And it took until December, but that job finally came. That job we worked so hard for, set up a career that Meagan still enjoys and feels called to.
Looking back, I’ve come to appreciate that some of the most rewarding and stretching experiences in life can be the hardest journeys we take. Think of all the journeys that God has called people to do in the Bible. God called people to leave their homes and travel to a place that they have never been or seen. God called people to build arks when there was no sign of rain. God called people to walk through the Red Sea. To leave their boats and nets. Just because it hard. Just because it takes work. Just because it’s the hardest thing you might ever do doesn’t mean it’s not from God. If it’s worth having it won’t come easy.
Strength! Courage! God says.
POINT 2 [Slide: Every season comes with own unique challenges]
This is no small detail. Don’t make light of the fact that this will be first time that this generation of people get to own their own land. They spent over 400 years working Egyptian lands – building somebody else’s’ houses and tombs. They spent 40 years in the desert and now they finally get a place to call home. The deed gets to be in their name. They have to grow their own crops. Take care of their own fields. When something gets broken, they can’t call the landlord. The bill is in their name. It theirs. They own it. This is significant, because for the last 400+ years they’ve just been trying to survive.
Even in the wilderness, they were essentially nomads. They had to pitch tents and set up camp whenever they traveled. They pretty much had the same diet for 40 years. They had problems trusting God when they couldn’t see any signs or whenever they had a need. The wilderness came with its own issues.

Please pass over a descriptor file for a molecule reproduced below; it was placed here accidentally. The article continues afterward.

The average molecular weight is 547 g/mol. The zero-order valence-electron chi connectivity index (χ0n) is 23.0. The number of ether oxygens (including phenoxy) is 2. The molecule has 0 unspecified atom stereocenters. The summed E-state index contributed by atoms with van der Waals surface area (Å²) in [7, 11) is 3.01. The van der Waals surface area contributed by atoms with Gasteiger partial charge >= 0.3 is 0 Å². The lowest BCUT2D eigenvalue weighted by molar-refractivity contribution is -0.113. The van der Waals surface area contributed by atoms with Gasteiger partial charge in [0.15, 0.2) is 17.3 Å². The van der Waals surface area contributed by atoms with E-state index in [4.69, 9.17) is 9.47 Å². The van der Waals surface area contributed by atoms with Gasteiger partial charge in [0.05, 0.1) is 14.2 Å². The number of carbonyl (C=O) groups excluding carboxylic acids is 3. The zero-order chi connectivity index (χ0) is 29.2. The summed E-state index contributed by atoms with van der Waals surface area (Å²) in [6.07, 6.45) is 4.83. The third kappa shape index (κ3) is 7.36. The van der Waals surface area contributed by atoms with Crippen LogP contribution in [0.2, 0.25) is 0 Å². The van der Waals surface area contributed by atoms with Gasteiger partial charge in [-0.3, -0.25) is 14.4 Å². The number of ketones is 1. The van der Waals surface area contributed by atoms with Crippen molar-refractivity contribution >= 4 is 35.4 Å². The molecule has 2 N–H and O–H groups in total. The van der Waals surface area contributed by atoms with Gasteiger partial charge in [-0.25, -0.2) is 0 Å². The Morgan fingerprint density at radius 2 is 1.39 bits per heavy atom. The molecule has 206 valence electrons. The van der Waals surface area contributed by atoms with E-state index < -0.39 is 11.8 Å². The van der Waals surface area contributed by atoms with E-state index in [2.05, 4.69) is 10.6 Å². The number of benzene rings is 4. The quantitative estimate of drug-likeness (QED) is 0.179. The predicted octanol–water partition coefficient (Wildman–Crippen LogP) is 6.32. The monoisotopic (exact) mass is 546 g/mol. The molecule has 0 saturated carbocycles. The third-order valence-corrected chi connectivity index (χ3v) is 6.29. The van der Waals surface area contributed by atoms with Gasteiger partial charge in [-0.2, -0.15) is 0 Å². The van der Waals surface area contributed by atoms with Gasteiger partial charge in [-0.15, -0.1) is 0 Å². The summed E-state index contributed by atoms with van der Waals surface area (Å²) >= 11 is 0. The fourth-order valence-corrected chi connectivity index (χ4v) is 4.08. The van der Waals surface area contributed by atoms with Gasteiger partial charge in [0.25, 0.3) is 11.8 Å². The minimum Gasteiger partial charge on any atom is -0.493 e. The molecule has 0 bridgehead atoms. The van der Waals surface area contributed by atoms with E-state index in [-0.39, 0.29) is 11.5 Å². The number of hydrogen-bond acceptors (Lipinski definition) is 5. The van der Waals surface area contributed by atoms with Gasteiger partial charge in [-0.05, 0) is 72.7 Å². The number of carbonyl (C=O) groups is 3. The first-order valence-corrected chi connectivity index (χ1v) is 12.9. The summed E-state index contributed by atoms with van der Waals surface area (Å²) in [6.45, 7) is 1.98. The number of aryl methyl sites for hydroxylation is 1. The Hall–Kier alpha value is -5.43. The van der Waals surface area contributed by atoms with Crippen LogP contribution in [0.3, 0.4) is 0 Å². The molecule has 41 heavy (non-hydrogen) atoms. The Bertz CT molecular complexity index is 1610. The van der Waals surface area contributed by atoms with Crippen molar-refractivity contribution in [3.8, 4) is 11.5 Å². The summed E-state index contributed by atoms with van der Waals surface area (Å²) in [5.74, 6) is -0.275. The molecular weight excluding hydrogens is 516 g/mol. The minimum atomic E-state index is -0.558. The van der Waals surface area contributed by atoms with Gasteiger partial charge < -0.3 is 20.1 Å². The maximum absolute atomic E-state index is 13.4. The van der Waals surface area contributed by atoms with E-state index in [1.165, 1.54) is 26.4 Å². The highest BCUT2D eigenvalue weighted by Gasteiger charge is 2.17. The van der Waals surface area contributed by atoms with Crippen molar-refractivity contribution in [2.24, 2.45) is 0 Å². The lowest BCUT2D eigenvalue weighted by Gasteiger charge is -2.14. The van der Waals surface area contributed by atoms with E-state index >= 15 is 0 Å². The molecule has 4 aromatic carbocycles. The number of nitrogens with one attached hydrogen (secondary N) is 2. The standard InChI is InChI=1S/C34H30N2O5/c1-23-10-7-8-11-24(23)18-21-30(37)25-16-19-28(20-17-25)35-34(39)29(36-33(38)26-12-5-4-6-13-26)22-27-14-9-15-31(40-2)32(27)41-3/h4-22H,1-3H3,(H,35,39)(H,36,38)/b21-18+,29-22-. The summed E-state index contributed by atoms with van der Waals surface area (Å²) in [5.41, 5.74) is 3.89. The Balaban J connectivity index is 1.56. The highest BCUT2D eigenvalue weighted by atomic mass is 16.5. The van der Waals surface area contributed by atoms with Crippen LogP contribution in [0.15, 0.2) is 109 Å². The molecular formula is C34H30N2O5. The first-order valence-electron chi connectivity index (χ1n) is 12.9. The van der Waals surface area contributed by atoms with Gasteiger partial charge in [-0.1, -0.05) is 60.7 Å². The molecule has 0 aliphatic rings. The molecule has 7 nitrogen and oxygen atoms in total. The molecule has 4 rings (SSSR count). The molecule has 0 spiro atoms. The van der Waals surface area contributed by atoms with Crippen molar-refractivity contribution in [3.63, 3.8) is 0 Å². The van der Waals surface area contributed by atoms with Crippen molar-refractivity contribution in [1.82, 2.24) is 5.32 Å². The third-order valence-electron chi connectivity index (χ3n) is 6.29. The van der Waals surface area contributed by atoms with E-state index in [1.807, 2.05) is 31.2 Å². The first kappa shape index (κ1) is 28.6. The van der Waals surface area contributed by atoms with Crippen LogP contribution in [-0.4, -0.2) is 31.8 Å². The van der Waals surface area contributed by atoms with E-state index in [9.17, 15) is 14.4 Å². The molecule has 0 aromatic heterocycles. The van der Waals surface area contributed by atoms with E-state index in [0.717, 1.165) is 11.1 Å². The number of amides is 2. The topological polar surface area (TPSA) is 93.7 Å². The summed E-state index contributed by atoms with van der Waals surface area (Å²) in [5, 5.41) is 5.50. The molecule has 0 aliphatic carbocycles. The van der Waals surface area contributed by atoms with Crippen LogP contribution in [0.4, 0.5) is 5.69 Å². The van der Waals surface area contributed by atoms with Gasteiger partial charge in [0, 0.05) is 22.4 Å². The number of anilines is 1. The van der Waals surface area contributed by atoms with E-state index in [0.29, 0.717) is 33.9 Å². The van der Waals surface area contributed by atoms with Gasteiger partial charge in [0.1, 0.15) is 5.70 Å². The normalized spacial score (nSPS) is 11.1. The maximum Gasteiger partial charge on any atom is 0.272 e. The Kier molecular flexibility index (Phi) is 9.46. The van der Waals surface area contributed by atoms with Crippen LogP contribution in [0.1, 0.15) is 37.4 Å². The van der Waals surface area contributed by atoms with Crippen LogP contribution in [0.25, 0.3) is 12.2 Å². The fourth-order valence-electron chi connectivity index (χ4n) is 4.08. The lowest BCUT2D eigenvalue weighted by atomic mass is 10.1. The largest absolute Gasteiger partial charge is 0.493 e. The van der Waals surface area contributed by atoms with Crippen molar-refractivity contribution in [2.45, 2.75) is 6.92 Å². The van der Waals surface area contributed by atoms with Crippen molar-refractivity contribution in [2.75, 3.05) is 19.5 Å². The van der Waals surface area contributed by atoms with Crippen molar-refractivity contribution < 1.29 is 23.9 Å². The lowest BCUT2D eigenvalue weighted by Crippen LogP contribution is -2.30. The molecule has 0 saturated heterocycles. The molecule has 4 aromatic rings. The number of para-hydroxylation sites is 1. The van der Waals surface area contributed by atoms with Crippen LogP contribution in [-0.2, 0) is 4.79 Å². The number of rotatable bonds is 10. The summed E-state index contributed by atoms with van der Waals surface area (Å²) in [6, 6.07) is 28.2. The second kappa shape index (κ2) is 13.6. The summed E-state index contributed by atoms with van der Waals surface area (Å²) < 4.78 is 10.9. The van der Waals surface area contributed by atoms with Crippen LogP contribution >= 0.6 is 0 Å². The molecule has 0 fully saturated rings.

But watch how God describes what coming out means, “every square inch of the land you set your foot on – it’s yours!” Wow. That’s something worth celebrating. There just one problem. The land is occupied. There were kings and tribes living there with their own tribal armies. There were 7 cities to conquer. There were so called giants living in the land. Fortified Walls. Fortified cities. Even promised lands come with their own problems. And that’s a problem!
The same land that’s promised comes with a lot of new problems.
Here’s where I think we go wrong. We don’t accurately take into account the new challenges that arise in the different seasons of our lives. Coming out of the wilderness does not mean that all of the problems will just magically go away. It just means that the problems change. We mistakenly assume that because this is a blessing to us that the problems will somehow decrease. Just because something has been promised doesn’t mean it won’t come with problems and it’s own unique challenges.
Your dream job will come with challenges. The calling that God has for our lives with come with its own challenges. Every season comes with its own challenges.
Being single comes with challenges. Being married comes with challenges. Being a person of faith comes with challenges. Unemployment comes with challenges. Working comes with its own set of challenges. Being in the wilderness comes with a set of challenges and even coming out has its own challenges as well. Employee or supervisor, challenges.
So, let’s do each other a favor and stop pretending as though one season is better and easier than the other. Can we commit to that? (If you’re in the room right now, can you say, “yes!” And if you’re in the chat right now, can you type, “yes!” Because we have not been honest about our own challenges we give people the wrong perception about what being blessed looks and feels like. Imagine if we said, being a follower of Jesus Christ is actually really hard and really confusing at times. Imagine if we said that loving other people is just really challenging. But because we are not honest with others or ourselves, people walk into their promised lands and are ambushed by the challenges they face because of a misguided perception. So many people have given up on God, given up on the church, and even given up on themselves because they assumed that promises and problems could not exist in the same place.
No wonder we might need Strength and Courage.
POINT 3 [Slide: What got them here won’t get them there]
Their old ways of thinking won’t work. Coming out of the wilderness would require a different mentality. In order for this whole thing work, in order them to truly live into this promise they would essentially have to forget much of what they’ve learned and be open to learning a completely different way of living.